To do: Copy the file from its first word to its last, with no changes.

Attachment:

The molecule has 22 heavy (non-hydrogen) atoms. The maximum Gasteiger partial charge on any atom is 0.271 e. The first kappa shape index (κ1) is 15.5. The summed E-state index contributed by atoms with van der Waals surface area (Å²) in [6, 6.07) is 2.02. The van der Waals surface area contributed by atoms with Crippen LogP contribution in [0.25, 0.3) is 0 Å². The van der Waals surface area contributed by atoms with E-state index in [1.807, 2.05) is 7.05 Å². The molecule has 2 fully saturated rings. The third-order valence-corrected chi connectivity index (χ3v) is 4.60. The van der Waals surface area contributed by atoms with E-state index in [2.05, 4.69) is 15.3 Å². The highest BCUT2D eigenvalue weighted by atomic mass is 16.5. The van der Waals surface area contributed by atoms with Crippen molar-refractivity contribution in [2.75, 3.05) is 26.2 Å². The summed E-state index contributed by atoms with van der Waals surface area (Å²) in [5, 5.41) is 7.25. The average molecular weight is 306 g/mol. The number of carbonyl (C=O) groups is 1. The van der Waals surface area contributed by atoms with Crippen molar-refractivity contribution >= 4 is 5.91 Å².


The molecule has 22 heavy (non-hydrogen) atoms. The maximum Gasteiger partial charge on any atom is 0.271 e. The first kappa shape index (κ1) is 15.5. The summed E-state index contributed by atoms with van der Waals surface area (Å²) in [6, 6.07) is 2.02. The van der Waals surface area contributed by atoms with Crippen LogP contribution in [0.25, 0.3) is 0 Å². The van der Waals surface area contributed by atoms with E-state index in [1.807, 2.05) is 7.05 Å². The molecule has 2 fully saturated rings. The third-order valence-corrected chi connectivity index (χ3v) is 4.60. The van der Waals surface area contributed by atoms with E-state index in [2.05, 4.69) is 15.3 Å². The highest BCUT2D eigenvalue weighted by atomic mass is 16.5. The van der Waals surface area contributed by atoms with Crippen molar-refractivity contribution in [2.75, 3.05) is 26.2 Å². The summed E-state index contributed by atoms with van der Waals surface area (Å²) in [5, 5.41) is 7.25. The average molecular weight is 306 g/mol. The number of carbonyl (C=O) groups is 1. The van der Waals surface area contributed by atoms with Crippen molar-refractivity contribution >= 4 is 5.91 Å².